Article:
“The guy, he was like the stereotypical pizza-man kind of dude,” said Kollmar, a director of recruiting who works with Fitzpatrick. He said that the jitney drove at excessive speeds in a rickety, old car, but that he and his group of about five people were able to get back to Oakland safely.

“If there were licensed cabs around I wouldn’t [use jitneys],” said Kollmar. “But the fact is, there aren’t and there’s not many options other than walking in the area; especially when you are out drinking, you can’t drive.”

Kollmar offered a remedy for the jitney problem and lack of service. He said that while he was living and working in San Francisco several years ago that he would use rideshares, a digital platform for requesting transportation.

Kollmar said that the jitney’s participated in rideshares because they could surpass California’s similar taxi regulations by asking for donations, instead of fares.

Such services include Zimride, a social network for hitching rides or requesting jitneys, and Lyft, a real-time smartphone app that allows for tracking and requesting jitneys.

Kollmar said that he prefers this service to traditional jitneys because the businesses that operate them ensure they meet specific requirements.

Such requirements for certain rideshare jitneys include having valid driver’s licenses, proper insurance that covers passengers and passing criminal background checks on every jitney involved with the rideshares, according to Kollmar (these policies were also verified on the Lyft website).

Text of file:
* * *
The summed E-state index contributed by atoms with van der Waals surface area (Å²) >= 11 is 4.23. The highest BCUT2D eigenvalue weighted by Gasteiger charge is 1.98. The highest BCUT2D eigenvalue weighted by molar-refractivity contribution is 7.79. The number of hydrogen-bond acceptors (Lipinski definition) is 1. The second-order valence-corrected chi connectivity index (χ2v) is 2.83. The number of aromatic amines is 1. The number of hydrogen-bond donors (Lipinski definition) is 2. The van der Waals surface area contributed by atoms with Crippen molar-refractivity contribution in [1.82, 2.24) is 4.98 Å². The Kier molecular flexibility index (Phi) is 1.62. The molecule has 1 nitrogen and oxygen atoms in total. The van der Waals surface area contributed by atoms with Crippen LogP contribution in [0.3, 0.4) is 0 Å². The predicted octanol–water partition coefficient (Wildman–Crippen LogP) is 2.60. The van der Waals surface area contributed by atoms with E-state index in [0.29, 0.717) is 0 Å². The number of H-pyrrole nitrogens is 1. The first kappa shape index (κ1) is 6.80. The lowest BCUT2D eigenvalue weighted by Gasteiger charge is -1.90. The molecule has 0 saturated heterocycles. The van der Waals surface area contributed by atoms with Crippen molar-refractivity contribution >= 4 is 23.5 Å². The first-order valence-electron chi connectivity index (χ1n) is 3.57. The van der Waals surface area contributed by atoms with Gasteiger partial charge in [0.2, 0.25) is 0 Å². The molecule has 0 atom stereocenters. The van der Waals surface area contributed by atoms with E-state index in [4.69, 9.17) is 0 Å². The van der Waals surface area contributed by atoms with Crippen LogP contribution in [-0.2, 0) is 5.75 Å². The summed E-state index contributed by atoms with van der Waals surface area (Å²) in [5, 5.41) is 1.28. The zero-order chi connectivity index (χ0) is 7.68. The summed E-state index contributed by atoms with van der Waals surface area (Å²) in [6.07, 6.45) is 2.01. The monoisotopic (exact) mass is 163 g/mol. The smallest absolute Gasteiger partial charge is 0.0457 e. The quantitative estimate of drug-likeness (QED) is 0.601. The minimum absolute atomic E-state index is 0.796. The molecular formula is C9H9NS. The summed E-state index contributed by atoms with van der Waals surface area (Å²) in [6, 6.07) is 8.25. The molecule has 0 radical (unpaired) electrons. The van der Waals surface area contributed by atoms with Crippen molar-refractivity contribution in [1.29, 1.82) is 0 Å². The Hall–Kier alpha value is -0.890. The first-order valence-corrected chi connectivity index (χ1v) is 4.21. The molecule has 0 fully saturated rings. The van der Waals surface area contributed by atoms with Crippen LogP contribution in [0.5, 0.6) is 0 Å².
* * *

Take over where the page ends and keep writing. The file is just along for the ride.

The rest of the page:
“Even though they don’t have a taxi license and they use loopholes to get around that they still have a way to make sure that this is more of a safe bet,” Kollmar said.

Kollmar said that the rideshare business is booming out west, and that not only could rideshares fix the issues of lack of transportation and the illegality of jitney operations in the South Side, but that they are potentially lucrative too.

“There are actually multiple services that have blossomed; I think it was in the past year,” said Kollmar. “They’ve gotten to the point where they are getting venture capital funding.”

Jitneys in the South Side also make a fair amount of money from their operations, whilst providing a service that the cab companies in Pittsburgh allegedly cannot fill, according to Charles.

“About the first three weeks of the month I average about $75 to $85 dollars a day,” said Charles. “You wouldn’t even burn half-a-tank of gas a day.”

Jitneys can be found with relative ease by looking and asking around, according to Fitzpatrick. On top of providing a designated driver to bar-hoppers, jitneys have an adventurous allure, he said.

“It’s kinda’ a good story,” he said. “You never know what you are going to find.”